The Bolton Loop - History

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Maryport and Carlisle Railway - History of the Bolton Loop


  • Aspatria to Mealsgate opened 2nd April 1866
  • High Blaithwaite to Aikbank Junction opened 2nd April 1866
  • Aspatria to Mealsgate opened for passenger traffic 26th November 1866
  • High Blaithwaite to Aikbank Junction re-opened 1st October 1878
  • Mealsgate to Aikbank Junction closed 1st August 1921
  • Mealsgate to Aikbank Junction re-opened for goods traffic 5th September 1921
  • Track Lifted Aikbank Junction to High Blaithwaite Spring 1930
  • Aspatria to Mealsgate closed to passenger traffic 22nd September 1930
  • Track Lifted High Blaithwaite to Mealsgate 28th June 1937
  • Aspatria to Mealsgate closed to all traffic 1st December 1952
  • Official closing of line between Aspatria and Mealsgate 15th November 1953

The Bolton loop line is so-called from the fact that a considerable portion of the line runs through the large parish of “Boltons” which is divided into two portions, “Boltons High” and “Boltons Low,” suggestive of a strong ecclesiastical flavour. They get a good deal of Bolton into this area, including the two villages of Bolton Gate and Bolton Low Houses, and once upon a time there was also a Bolton Colliery. Consequently, to avoid mutual jealousy and inter-tribal bickerings, the railway company lumped all the Boltons into one, and called the principal station serving them “Mealsgate.”

Mealsgate lay at an elevation of 304 ft above sea level and gradients of up to 1 in 60 were to be found on the loop. From Aspatria the line ran for 1¾ miles at 1 in 70. On the eastern approach to Mealsgate the line ran from Aikbank Junction for two miles at 1 in 60, dropping to 1 in 90 for another mile. The area between the gradients not being as severe with stretches averaging over 1 in 100.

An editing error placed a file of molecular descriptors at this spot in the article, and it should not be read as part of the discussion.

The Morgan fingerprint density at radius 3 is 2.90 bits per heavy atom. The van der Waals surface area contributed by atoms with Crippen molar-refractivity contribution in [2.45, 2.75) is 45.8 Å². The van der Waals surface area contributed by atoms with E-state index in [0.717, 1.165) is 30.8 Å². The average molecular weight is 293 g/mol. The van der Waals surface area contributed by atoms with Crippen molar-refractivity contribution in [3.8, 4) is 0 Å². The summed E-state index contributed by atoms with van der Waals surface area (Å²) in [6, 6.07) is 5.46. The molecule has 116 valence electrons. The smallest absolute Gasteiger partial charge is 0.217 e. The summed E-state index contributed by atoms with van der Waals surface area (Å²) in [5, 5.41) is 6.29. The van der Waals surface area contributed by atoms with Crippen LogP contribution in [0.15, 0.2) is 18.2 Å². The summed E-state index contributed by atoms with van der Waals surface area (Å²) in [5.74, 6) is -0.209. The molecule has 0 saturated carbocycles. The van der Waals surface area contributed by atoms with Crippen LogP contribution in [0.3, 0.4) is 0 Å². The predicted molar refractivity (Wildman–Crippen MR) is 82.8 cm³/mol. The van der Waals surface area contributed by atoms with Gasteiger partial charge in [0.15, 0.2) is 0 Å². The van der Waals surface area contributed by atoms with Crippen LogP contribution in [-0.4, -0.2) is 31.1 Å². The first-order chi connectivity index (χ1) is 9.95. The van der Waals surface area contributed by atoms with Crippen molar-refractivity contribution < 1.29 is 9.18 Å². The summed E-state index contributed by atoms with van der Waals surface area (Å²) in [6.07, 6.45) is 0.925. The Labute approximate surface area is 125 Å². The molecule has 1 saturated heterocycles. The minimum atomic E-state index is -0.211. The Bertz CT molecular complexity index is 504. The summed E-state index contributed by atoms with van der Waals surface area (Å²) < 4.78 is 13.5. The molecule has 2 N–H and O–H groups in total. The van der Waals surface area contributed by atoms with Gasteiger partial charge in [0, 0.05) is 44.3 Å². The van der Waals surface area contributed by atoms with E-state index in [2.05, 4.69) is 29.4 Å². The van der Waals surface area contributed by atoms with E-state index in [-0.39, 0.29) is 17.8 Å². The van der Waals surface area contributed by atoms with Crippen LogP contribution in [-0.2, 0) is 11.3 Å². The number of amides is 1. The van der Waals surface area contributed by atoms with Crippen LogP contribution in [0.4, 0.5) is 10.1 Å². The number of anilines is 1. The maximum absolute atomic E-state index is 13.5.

The Bolton loop was peculiar in that practically the whole of the passenger and coal traffic was worked from the western or Aspatria end. Between Wigton and Mealsgate, over the eastern end of the loop, there was only one train per day in each direction, which conveyed an “omnium gatherum” of assorted passengers, goods and minerals.

There were two 0—4—2 side-tank engines, No 17 with coupled wheels, and No. 18 with coupled wheels with the cylinders of both being 16 in. by 22 in. They were built at Maryport in 1865 and 1867 for the Bolton and Derwent branches respectively. On the opening of the collieries on the Bolton branch between Aspatria and Mealsgate about 1870, No. 17 proved too light for the work, and the Bolton branch had to be worked with six-coupled tender engines built by Beyer Peacock and Co between 1871 and 1873.


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